Difference between revisions of "Adopting from Bulgaria"
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'''Intercountry [[Adoption]], Bureau of Consular Affairs. U.S. Department of State Country Information'''
'''Intercountry [[Adoption]], Bureau of Consular Affairs. U.S. Department of State Country Information''' adoption.state.gov/country_information/country_specific_info.php?country-select=bulgaria
[[Category: International Adoption]]
[[Category: International Adoption]]
Revision as of 02:06, 18 February 2018
The information contained on this website is for educational purposes only and is not intended to be a substitute for professional legal advice. Always seek the advice of a licensed and qualified professional. While the content of this website is frequently updated, information changes rapidly and therefore, some information may be out of date, and/or contain inaccuracies, omissions or typographical errors.
The Bulgars, a Central Asian Turkic tribe, merged with the local Slavic inhabitants in the late 7th century to form the first Bulgarian state. In succeeding centuries, Bulgaria struggled with the Byzantine Empire to assert its place in the Balkans, but by the end of the 14th century the country was overrun by the Ottoman Turks. To learn more, read About Bulgaria (The Country).
Bulgarian National Anthem
To learn more, read about the Bulgarian National Anthem.
Hague Convention Information
WARNING: Bulgaria is party to the Hague Adoption Convention. Do not adopt or obtain legal custody of a child in Bulgaria before a U.S. consular officer issues an “Article 5 Letter.” See the “How to Adopt” section for more information. To learn more, read about Bulgaria and the Hague Convention.
Bulgaria Travel Facts
Bulgarian Adoption Background
The majority of children available for adoption in Bulgaria are of Roma ethnicity or Turkish decent. Most of the children available for international adoption were relinquished or abandoned at birth and have not been removed from the home due to abuse and neglect. Once relinquished, children are placed in the care of the government. To learn more, read about Bulgarian Adoption Background.
Who Can Adopt
Adoption between the United States and Bulgaria is governed by the Hague Adoption Convention. Therefore to adopt from Bulgaria, you must first be found eligible to adopt by the U.S. government. The U.S. government agency responsible for making this determination is the Department of Homeland Security, U.S. Citizenship and Immigration Services (USCIS). To learn more, read about Who Can Adopt from Bulgaria.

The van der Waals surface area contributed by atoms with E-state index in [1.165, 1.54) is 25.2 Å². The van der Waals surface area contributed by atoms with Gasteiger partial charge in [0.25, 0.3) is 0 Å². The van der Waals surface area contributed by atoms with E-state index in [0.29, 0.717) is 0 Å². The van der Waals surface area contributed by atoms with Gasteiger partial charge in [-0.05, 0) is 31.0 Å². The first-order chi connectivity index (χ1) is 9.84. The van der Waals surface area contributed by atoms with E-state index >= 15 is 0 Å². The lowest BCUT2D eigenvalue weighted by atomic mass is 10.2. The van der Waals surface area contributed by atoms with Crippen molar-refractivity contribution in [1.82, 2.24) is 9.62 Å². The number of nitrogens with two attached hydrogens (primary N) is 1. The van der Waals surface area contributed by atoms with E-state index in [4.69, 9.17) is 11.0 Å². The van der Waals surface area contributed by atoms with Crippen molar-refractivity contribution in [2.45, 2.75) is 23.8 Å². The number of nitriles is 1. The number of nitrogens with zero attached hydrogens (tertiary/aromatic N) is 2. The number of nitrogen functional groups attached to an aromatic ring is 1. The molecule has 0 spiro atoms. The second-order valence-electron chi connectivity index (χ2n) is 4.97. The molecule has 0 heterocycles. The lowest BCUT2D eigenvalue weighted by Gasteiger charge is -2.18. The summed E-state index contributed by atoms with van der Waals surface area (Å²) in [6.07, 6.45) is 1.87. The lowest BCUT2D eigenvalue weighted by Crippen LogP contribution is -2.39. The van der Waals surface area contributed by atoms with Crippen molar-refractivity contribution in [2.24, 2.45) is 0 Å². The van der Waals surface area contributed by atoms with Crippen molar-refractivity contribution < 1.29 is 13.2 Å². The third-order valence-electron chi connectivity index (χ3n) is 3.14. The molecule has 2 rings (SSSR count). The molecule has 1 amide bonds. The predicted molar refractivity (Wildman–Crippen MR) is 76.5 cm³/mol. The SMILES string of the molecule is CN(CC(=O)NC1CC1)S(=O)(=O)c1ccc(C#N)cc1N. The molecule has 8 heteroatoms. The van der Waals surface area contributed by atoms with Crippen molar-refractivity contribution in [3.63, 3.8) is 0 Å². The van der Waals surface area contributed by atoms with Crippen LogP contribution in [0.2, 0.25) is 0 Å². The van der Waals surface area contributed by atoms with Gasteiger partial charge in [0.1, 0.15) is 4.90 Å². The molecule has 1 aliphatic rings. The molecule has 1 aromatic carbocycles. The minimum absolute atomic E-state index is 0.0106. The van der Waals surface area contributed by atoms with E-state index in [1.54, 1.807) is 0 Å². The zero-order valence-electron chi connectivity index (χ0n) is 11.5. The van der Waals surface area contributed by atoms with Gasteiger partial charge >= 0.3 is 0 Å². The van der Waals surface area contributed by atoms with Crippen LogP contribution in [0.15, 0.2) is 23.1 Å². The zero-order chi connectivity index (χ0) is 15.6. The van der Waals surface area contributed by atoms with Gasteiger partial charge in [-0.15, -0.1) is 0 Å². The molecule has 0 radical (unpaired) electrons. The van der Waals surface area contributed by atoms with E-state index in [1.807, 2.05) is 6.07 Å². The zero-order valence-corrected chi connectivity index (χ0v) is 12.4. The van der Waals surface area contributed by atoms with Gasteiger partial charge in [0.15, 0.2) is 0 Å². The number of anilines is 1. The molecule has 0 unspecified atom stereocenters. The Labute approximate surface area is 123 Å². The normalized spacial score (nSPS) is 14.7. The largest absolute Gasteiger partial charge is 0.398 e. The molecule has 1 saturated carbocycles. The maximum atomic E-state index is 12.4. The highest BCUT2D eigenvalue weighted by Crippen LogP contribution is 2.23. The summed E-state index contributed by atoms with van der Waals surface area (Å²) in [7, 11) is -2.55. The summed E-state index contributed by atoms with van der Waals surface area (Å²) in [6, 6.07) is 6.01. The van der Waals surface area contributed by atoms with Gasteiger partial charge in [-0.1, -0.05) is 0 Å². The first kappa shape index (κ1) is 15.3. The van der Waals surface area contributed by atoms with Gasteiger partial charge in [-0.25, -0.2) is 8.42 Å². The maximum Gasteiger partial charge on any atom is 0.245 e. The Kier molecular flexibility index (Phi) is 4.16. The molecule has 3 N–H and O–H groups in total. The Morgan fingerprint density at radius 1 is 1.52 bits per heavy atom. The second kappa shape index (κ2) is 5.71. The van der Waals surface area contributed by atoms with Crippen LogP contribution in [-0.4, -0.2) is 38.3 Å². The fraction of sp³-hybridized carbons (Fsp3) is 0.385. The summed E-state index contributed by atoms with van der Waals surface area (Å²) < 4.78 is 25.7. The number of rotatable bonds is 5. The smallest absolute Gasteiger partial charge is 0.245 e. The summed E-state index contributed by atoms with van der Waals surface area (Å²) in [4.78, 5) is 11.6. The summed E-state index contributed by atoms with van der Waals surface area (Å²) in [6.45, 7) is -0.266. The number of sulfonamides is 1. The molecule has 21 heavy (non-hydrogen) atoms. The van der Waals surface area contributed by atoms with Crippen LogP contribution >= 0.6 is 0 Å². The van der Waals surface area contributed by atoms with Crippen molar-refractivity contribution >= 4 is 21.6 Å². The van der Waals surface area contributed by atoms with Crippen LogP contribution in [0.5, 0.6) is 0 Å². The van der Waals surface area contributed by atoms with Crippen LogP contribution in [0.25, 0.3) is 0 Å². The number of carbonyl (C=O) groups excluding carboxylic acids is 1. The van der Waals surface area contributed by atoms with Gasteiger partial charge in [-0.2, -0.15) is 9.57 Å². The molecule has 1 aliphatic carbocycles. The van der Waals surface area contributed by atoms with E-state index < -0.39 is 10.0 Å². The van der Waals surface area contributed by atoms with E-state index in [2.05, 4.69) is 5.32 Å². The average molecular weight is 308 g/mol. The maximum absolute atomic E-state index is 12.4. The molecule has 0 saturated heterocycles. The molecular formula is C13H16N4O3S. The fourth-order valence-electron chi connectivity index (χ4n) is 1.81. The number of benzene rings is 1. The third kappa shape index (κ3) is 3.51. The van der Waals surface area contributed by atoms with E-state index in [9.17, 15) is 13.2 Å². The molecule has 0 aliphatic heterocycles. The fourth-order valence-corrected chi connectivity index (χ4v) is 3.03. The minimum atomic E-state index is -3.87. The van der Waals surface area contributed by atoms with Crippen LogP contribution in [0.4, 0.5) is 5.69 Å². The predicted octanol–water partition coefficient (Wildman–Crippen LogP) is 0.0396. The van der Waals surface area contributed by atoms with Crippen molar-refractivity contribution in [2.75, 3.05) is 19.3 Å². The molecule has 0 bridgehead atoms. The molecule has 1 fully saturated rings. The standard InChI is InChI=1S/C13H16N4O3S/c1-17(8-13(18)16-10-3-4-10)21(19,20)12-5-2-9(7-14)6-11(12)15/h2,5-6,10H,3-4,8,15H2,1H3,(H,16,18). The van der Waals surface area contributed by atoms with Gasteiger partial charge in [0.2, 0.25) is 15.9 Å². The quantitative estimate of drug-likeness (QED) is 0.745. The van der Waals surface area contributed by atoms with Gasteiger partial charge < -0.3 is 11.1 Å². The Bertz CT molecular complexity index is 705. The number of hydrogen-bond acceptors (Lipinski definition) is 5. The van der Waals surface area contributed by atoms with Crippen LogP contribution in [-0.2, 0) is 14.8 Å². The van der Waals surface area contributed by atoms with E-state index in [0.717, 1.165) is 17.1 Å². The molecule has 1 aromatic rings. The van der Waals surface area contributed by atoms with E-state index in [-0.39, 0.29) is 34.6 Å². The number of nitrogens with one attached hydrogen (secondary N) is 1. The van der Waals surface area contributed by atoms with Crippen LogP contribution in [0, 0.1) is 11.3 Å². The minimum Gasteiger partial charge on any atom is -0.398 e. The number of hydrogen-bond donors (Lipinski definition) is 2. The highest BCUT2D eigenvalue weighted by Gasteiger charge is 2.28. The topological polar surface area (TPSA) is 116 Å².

Who Can Be Adopted
Children are listed on the registry for domestic adoption if they are officially relinquished or abandoned by the parents. If no Bulgarian family adopts a child from the domestic registry within six months of listing, the child is entered into the registry for international adoptions, maintained by the Ministry of Justice. To learn more, read about Who Can Be Adopted from Bulgaria.
How to Adopt
Applying for Your U.S. Passport
U.S. citizens are required by law to enter and depart the United States on a valid U.S. passport. Only the U.S. Department of State has the authority to grant, issue, or verify U.S. passports. Getting or renewing a passport is easy. The Passport Application Wizard will help you determine which passport form you need, help you to complete the form online, estimate your payment, and generate the form for you to print—all in one place. To learn more, read about Traveling Abroad in Bulgaria.
We strongly urge you to comply with all post-adoption requirements in a timely manner. Your adoption agency may be able to help you with this process. Your cooperation will contribute to Bulgaria’s history of positive experiences with U.S. parents.
What resources are available to assist families after the adoption?
Many adoptive parents find it important to find support after the adoption. Take advantage of all the resources available to your family -- whether it’s another adoptive family, a support group, an advocacy organization, or your religious or community services.
Here are some good places to start your support group search:
NOTE: Inclusion of non-U.S. government links does not imply endorsement of content.
U.S. Embassy in Bulgaria
Bulgarian Adoption Authority
Embassy of Bulgaria
Embassy of Bulgaria 1621 22nd Street, N.W. Washington, D.C. 20008 Tel: 202-387-0174 (main), 202-387-7969 (consular section) Fax: 202-234-7973 Email: office@Bulgaria-Embassy.org, Consulate@Bulgaria-Embassy.org Internet: Embassy of Bulgaria
Office of Children’s Issues
U.S. Citizenship and Immigration Services (USCIS)
For questions about immigration procedures: National Customer Service Center (NCSC) Tel: 1-800-375-5283 (TTY 1-800-767-1833) Internet: USCIS
For questions about filing a Form I-800A application or I-800 petition: National Benefits Center Tel: 1-877-424-8374 (toll free); 1-816-251-2770 (local) Email: NBC.Adoptions@DHS.gov
Intercountry Adoption, Bureau of Consular Affairs. U.S. Department of State Country Information adoption.state.gov/country_information/country_specific_info.php?country-select=bulgaria